Just two months ago, Barkay put his archaeological know-how into action; he got a license to excavate the dumping grounds in the Kidron Valley.
"We began a project of collecting the dirt from the dumping areas. We moved the piles of dirt to a well-protected area," he recounted. "We covered them with plastic sheets. Each pile was marked with the exact place of origin and exact depth we could estimate from which it came."
His team used sifting machines to separate stones from more delicate items. Then they began searching through the material by hand.
"This effort already yielded some scores of coins," he said. "We have coins from the 12th century, the 19th century, up to the first century B.C. We have some second-century B.C. Antonian coins. We have some Herodian coins."
Among the other things, the team found a Christian charm bearing the image of John the Baptist with an infant Jesus and the Jordan River in the background. They found an alabaster dish from the Persian Period and an ivory comb from the Second Temple period. Though much had already been lost, the substance of what they are finding is encouraging amid the delicate and unfortunate situation.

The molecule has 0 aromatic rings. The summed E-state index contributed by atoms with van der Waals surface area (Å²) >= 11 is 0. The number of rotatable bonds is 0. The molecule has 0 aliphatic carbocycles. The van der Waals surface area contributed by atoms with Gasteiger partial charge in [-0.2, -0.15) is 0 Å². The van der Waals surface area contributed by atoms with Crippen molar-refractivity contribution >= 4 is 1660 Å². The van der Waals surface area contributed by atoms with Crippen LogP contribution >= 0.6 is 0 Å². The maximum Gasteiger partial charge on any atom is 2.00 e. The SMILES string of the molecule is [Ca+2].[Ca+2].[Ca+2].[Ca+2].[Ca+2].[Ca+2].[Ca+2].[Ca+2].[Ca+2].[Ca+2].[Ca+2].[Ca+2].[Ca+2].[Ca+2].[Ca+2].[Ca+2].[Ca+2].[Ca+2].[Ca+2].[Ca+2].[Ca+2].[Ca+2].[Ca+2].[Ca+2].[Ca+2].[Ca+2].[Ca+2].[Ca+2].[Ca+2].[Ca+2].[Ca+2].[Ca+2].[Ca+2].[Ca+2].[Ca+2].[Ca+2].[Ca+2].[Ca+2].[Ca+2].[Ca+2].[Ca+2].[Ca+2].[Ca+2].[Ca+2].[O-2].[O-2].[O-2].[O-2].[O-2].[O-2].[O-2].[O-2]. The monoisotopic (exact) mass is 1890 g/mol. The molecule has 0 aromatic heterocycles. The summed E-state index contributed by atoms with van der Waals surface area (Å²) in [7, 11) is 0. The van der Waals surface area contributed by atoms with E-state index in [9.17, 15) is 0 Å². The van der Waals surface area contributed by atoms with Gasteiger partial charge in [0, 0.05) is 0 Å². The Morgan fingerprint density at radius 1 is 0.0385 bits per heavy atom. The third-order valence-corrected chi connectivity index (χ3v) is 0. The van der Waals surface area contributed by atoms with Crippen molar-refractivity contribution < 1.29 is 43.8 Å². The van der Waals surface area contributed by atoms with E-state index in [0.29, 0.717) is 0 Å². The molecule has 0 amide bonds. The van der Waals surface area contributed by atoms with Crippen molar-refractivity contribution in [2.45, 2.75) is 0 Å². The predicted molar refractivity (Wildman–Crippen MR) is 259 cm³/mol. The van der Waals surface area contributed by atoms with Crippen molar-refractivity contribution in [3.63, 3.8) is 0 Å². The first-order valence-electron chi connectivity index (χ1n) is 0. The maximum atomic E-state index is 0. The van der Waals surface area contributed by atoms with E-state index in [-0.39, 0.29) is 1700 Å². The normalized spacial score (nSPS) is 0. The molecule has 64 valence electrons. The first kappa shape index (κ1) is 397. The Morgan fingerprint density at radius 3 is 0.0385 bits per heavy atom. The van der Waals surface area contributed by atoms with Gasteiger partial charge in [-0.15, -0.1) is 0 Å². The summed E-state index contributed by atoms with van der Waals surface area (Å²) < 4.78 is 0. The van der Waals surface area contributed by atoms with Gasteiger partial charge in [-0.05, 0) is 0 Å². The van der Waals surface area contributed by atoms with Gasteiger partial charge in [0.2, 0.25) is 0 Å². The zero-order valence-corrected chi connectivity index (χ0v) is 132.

What occurs at the Temple Mount is not merely an Israeli affair or a Jewish issue, noted Steven Ortiz, director of the Center for Archaeological Research. Christians have a connection to the situation as well.
"Christianity is a religion based on a God who acts," Ortiz said. "Because of that [the Temple Mount] takes on a sacredness, not because of the space it occupies but because it provides tangible evidence for the historical events associated with the life of Jesus."
Barkay prefaced his account of current events at the Temple Mount with an overview of its historical and religious significance.
"The Temple Mount is the most important part of Jerusalem," Barkay said. "No doubt the Temple Mount is the most delicate, the most disputed, the most fragile point of the current conflict between Palestinians and Israelis."
After a pause, he continued: "Actually, the Temple Mount represents the whole conflict in a nutshell."
Similar to the clashes between Israelis and Palestinians, the tension surrounding the Temple Mount springs from a question of ownership. Which group's account of its history takes precedence?